As of 2018, the ISRR currently operates 10 ex-BNSF EMD SD40-2 locomotives acquired from First Union Railway Equipment in 2013 after the railroad became Genesee & Wyoming property. Additionally, the railroad owns two G&W rebuilt GP40-3 locomotives, 3051 and 3052. ISRR 3051 was rebuilt from ISRR 4051, one of the original GP40-1s originally fleeted and is the only remaining original member of the fleet. Finally, ISRR operates an ex-Toledo, Peoria & Western GP40 painted in the Rail America paint scheme. It is the only remaining member of the fleet not in Genesee & Wyoming paint.
The railroad's traffic comes mainly from coal and grain products, including corn and soybeans. The ISRR hauled around 70,000 carloads in 2008.
The Indiana Southern interchanges in Indianapolis with CSX in CSX's Crawford Yard, the Indiana Rail Road in Switz City and Beehunter, Norfolk Southern in Oakland City in Evansville the railroad terminates with a connection at CSX’s (ex-C&EI) Wansford yard, just west of US 41, near the Evansville Regional Airport.
Just south of Indianapolis, the railroad serves transloading facility Kid Glove Services.
The railroad serves industries in Mooresville and a salt unloading facility in Martinsville. A siding between Whitaker and Gosport is regularly used for car storage; as is a small yard in Worthington on the former New York Central trackage.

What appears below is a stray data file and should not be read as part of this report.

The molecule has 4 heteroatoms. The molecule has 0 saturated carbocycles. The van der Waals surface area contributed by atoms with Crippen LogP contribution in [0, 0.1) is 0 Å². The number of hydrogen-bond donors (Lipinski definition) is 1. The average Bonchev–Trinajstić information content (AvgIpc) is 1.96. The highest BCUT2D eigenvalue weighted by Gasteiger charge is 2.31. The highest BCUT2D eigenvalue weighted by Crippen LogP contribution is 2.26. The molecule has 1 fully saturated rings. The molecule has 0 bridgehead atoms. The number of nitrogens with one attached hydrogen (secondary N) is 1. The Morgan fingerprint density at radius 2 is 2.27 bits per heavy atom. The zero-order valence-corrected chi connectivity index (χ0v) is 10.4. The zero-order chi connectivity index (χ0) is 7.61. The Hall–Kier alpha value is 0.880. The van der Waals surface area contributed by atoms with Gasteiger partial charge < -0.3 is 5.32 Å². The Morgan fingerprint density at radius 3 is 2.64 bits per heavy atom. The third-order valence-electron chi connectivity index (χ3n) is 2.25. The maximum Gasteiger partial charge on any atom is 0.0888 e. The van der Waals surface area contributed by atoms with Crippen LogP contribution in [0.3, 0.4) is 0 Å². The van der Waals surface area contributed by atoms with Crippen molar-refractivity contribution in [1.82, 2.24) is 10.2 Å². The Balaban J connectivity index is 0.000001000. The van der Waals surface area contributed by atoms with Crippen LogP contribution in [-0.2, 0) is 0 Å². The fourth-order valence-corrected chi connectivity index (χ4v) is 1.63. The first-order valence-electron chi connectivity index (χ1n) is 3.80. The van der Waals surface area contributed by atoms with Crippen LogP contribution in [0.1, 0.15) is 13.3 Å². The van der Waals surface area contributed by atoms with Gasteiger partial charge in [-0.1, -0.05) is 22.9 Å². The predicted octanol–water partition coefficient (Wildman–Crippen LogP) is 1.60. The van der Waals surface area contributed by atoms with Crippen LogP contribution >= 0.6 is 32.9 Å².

The railroad supplies coal to power plants in Edwardsport and Petersburg. There are around 2 trains per week supplying the Edwardsport plant with coal and carrying byproducts from the plant.
The railroad also serves a grain elevator in Plainville and the Grain Processing Corporation in Washington.
A bond is a document of title for a loan. Bonds are issued, not only by businesses, but also by national, state or city governments, or other public bodies, or sometimes by individuals. Bonds are a loan to the company or other body. They are normally repayable within a stated period of time. Bonds earn interest at a fixed rate, which must usually be paid by the undertaking regardless of its financial results. A bondholder is a creditor of the undertaking.